The most recent song he sings this night is the title track to 2013’s Feeling Mortal. He growls low but louder when he comes to the first lines of the chorus:
God Almighty here I am
Am I where I ought to be?
The audience shouts and stomps and claps its answer in the unmitigated affirmative. Kris Kristofferson — on this stage, this night, singing these songs — is right where he ought to be.
He follows with “From Here to Forever,” a sweet song dedicated to his children, from 2009’s Closer to the Bone:
Cool shadows fall through the moonlight
Soft as the breeze through your hair
And the smile on your face when you're sleeping
Is the answer to anyone's prayer
Kristofferson's gentler latter-day work has all of the pathos and insight of his early masterpieces. Even as an emerging songwriter, he was already writing with a perspective usually only gained by years. This is highlighted when he follows with “Loving Her Was Easier (Than Anything I’ll Ever Do Again),” from 1971:
I have seen the morning burning golden on the mountain in the skies
Aching with the feeling of the freedom of an eagle when she flies
Kristofferson moves from the tender into a block of songs celebrating pilgrims and prophets: Mahatma Gandhi and Martin Luther King. Johnny Cash and Jesus Christ.
Mortal prophets and holy struggles are a recurring theme in his work. When he gets to the second verse of “They Killed Him,” the uproarious audience response confirms that the significance of this day — the 15th of January — is not lost on the crowd:
Another man from Atlanta, Georgia
Name of Martin Luther King
Shook the land like rolling thunder
Made the bells of freedom ring today
With a dream of beauty that they could not burn away
Just another holy man who dared to be a friend
My God, they killed him
“He was my hero,” Kristofferson says of the slain civil rights leader on his day of observance.
Kristofferson wrote “The Pilgrim: Chapter 33” about Johnny Cash, but the song can’t help but betray a bit of occasional autobiography. One of the reasons Kristofferson took such a dramatic action as landing a helicopter on Cash’s lawn was because Kristofferson was certain, based on his appearance, consumption, and erratic behavior, that Johnny Cash was not going to live much longer:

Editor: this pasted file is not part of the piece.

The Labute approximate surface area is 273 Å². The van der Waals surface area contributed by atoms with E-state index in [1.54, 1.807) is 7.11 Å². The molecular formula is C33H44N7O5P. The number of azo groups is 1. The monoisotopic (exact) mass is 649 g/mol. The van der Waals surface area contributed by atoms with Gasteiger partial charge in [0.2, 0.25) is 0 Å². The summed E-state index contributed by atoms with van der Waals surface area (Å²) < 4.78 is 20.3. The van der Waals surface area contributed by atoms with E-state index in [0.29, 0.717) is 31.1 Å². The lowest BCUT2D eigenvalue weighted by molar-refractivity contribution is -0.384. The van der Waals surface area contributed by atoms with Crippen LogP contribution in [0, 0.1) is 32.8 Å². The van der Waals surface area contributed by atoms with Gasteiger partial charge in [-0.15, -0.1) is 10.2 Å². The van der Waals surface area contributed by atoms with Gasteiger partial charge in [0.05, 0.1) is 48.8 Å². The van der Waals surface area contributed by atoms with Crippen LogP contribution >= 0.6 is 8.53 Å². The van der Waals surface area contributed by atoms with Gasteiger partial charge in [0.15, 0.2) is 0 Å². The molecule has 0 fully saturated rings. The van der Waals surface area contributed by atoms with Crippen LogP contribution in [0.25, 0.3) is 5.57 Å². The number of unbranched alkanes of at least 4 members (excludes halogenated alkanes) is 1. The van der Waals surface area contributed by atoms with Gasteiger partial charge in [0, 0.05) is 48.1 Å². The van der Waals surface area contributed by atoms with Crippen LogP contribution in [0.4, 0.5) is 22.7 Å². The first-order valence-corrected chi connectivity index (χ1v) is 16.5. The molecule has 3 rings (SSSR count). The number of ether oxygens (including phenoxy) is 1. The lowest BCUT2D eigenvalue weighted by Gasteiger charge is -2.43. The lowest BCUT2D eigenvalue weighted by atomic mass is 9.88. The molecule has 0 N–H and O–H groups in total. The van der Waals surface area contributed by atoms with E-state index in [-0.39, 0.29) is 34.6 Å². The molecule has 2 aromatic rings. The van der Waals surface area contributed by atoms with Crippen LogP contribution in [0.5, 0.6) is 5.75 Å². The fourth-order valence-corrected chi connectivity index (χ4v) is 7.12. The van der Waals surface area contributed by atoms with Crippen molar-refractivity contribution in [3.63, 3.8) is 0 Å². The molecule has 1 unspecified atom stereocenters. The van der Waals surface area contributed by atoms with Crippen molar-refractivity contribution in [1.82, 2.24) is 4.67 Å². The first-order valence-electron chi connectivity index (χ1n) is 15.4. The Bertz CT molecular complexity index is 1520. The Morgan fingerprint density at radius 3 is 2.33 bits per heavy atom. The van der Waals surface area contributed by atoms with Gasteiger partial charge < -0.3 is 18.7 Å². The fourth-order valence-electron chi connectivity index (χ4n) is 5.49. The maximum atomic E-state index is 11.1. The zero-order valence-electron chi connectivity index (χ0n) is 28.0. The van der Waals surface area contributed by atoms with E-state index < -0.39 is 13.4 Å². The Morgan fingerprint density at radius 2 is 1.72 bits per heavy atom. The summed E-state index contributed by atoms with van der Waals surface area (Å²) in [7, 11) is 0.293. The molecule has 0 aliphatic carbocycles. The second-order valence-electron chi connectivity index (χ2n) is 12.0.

See him wasted on the sidewalk, in his jacket and his jeans
Wearing yesterday’s misfortunes like a smile
Once he had a future full of money, love and dreams
Which he spent like they was goin’ out of style
As it turned out, Johnny Cash — aided by the love and care of his wife and partner June Carter — had many more decades ahead. With “The Pilgrim: Chapter 33,” Kristofferson captures the moment when a great man loses control.
Cash and Kristofferson helped to redeem each other in many ways when the former recorded the latter’s “Sunday Mornin’ Comin’ Down,” a rumination on waste and longing and regret.
Cash debuted what would become a number one record and the CMA Song of the Year for 1970 live on his television show, which was taped at the Ryman Auditorium. The network suits told Cash to change a lyric — from “wishing Lord that I was stoned” to “wishing Lord that I was home.” Cash mentioned this to Kristofferson backstage before the taping. “It’s not the same thing,” Kristofferson replied. Cash said nothing.
During the performance, recorded live and broadcast on ABC, Johnny Cash scanned the audience and found Kristofferson sitting in the balcony, looked right at him and delivered the line as written:
On the Sunday mornin’ sidewalks, wishin’ Lord that I was stoned
'Cause there's something in a Sunday makes a body feel alone
And there's nothin' short of dyin' half as lonesome as the sound